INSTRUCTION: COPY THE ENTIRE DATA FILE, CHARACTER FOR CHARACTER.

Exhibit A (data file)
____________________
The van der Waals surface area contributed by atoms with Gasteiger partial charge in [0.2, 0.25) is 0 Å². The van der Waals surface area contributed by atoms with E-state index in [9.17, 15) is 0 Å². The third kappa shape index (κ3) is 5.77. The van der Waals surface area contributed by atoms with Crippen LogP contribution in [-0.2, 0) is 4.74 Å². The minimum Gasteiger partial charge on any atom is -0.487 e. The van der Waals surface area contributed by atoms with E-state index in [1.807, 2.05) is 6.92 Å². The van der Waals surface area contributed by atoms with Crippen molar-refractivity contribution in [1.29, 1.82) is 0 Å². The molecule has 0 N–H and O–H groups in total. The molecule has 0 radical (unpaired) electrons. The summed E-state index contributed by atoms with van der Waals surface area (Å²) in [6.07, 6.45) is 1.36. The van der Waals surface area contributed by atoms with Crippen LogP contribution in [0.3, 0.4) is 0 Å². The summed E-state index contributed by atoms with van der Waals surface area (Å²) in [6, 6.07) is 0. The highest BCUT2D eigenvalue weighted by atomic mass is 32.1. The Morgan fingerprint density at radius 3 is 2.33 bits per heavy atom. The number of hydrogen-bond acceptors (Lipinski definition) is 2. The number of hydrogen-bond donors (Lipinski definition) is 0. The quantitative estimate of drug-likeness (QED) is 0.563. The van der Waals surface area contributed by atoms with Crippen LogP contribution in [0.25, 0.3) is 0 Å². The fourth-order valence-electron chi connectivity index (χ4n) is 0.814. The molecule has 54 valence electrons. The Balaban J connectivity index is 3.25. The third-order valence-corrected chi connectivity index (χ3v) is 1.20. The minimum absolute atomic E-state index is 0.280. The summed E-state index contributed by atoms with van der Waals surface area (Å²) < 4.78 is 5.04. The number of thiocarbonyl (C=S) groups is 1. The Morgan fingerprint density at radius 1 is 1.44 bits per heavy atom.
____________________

The van der Waals surface area contributed by atoms with Gasteiger partial charge in [0.2, 0.25) is 0 Å². The van der Waals surface area contributed by atoms with E-state index in [9.17, 15) is 0 Å². The third kappa shape index (κ3) is 5.77. The van der Waals surface area contributed by atoms with Crippen LogP contribution in [-0.2, 0) is 4.74 Å². The minimum Gasteiger partial charge on any atom is -0.487 e. The van der Waals surface area contributed by atoms with E-state index in [1.807, 2.05) is 6.92 Å². The van der Waals surface area contributed by atoms with Crippen molar-refractivity contribution in [1.29, 1.82) is 0 Å². The molecule has 0 N–H and O–H groups in total. The molecule has 0 radical (unpaired) electrons. The summed E-state index contributed by atoms with van der Waals surface area (Å²) in [6.07, 6.45) is 1.36. The van der Waals surface area contributed by atoms with Crippen LogP contribution in [0.3, 0.4) is 0 Å². The summed E-state index contributed by atoms with van der Waals surface area (Å²) in [6, 6.07) is 0. The highest BCUT2D eigenvalue weighted by atomic mass is 32.1. The Morgan fingerprint density at radius 3 is 2.33 bits per heavy atom. The number of hydrogen-bond acceptors (Lipinski definition) is 2. The number of hydrogen-bond donors (Lipinski definition) is 0. The quantitative estimate of drug-likeness (QED) is 0.563. The van der Waals surface area contributed by atoms with Crippen LogP contribution in [0.25, 0.3) is 0 Å². The fourth-order valence-electron chi connectivity index (χ4n) is 0.814. The molecule has 54 valence electrons. The Balaban J connectivity index is 3.25. The third-order valence-corrected chi connectivity index (χ3v) is 1.20. The minimum absolute atomic E-state index is 0.280. The summed E-state index contributed by atoms with van der Waals surface area (Å²) < 4.78 is 5.04. The number of thiocarbonyl (C=S) groups is 1. The Morgan fingerprint density at radius 1 is 1.44 bits per heavy atom.